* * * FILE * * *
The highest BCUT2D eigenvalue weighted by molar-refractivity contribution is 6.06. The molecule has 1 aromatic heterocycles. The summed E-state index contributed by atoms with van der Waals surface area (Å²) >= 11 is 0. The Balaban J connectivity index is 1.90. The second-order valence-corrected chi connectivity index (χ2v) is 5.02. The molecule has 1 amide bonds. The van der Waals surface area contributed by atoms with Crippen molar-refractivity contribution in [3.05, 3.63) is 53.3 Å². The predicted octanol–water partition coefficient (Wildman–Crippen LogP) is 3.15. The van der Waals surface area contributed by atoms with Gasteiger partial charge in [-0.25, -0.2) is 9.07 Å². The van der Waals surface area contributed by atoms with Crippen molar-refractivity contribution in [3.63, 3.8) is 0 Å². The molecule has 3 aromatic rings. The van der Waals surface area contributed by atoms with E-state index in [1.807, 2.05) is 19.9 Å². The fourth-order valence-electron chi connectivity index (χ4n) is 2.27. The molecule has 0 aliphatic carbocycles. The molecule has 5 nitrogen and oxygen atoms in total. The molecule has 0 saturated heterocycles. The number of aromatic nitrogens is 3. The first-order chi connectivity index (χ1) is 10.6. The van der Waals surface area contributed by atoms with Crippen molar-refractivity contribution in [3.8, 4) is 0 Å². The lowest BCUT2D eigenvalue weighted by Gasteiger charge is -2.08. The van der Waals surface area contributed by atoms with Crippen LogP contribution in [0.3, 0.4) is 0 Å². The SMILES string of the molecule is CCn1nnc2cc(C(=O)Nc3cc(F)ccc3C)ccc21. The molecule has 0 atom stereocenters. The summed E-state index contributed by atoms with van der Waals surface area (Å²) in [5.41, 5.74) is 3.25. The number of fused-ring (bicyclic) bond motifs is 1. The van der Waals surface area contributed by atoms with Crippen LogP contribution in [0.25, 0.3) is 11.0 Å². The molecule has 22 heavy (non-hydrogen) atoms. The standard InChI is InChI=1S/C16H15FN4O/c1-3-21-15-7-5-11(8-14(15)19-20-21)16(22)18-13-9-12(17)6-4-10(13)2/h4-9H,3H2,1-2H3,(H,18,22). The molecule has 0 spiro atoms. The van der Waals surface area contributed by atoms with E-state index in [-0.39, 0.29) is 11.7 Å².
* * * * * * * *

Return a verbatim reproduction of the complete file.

The highest BCUT2D eigenvalue weighted by molar-refractivity contribution is 6.06. The molecule has 1 aromatic heterocycles. The summed E-state index contributed by atoms with van der Waals surface area (Å²) >= 11 is 0. The Balaban J connectivity index is 1.90. The second-order valence-corrected chi connectivity index (χ2v) is 5.02. The molecule has 1 amide bonds. The van der Waals surface area contributed by atoms with Crippen molar-refractivity contribution in [3.05, 3.63) is 53.3 Å². The predicted octanol–water partition coefficient (Wildman–Crippen LogP) is 3.15. The van der Waals surface area contributed by atoms with Gasteiger partial charge in [-0.25, -0.2) is 9.07 Å². The van der Waals surface area contributed by atoms with Crippen molar-refractivity contribution in [3.63, 3.8) is 0 Å². The molecule has 3 aromatic rings. The van der Waals surface area contributed by atoms with E-state index in [1.807, 2.05) is 19.9 Å². The fourth-order valence-electron chi connectivity index (χ4n) is 2.27. The molecule has 0 aliphatic carbocycles. The molecule has 5 nitrogen and oxygen atoms in total. The molecule has 0 saturated heterocycles. The number of aromatic nitrogens is 3. The first-order chi connectivity index (χ1) is 10.6. The van der Waals surface area contributed by atoms with Crippen molar-refractivity contribution in [3.8, 4) is 0 Å². The lowest BCUT2D eigenvalue weighted by Gasteiger charge is -2.08. The van der Waals surface area contributed by atoms with Crippen LogP contribution in [0.3, 0.4) is 0 Å². The SMILES string of the molecule is CCn1nnc2cc(C(=O)Nc3cc(F)ccc3C)ccc21. The molecule has 0 atom stereocenters. The summed E-state index contributed by atoms with van der Waals surface area (Å²) in [5.41, 5.74) is 3.25. The number of fused-ring (bicyclic) bond motifs is 1. The van der Waals surface area contributed by atoms with Crippen LogP contribution in [0.25, 0.3) is 11.0 Å². The molecule has 22 heavy (non-hydrogen) atoms. The standard InChI is InChI=1S/C16H15FN4O/c1-3-21-15-7-5-11(8-14(15)19-20-21)16(22)18-13-9-12(17)6-4-10(13)2/h4-9H,3H2,1-2H3,(H,18,22). The molecule has 0 spiro atoms. The van der Waals surface area contributed by atoms with E-state index in [-0.39, 0.29) is 11.7 Å².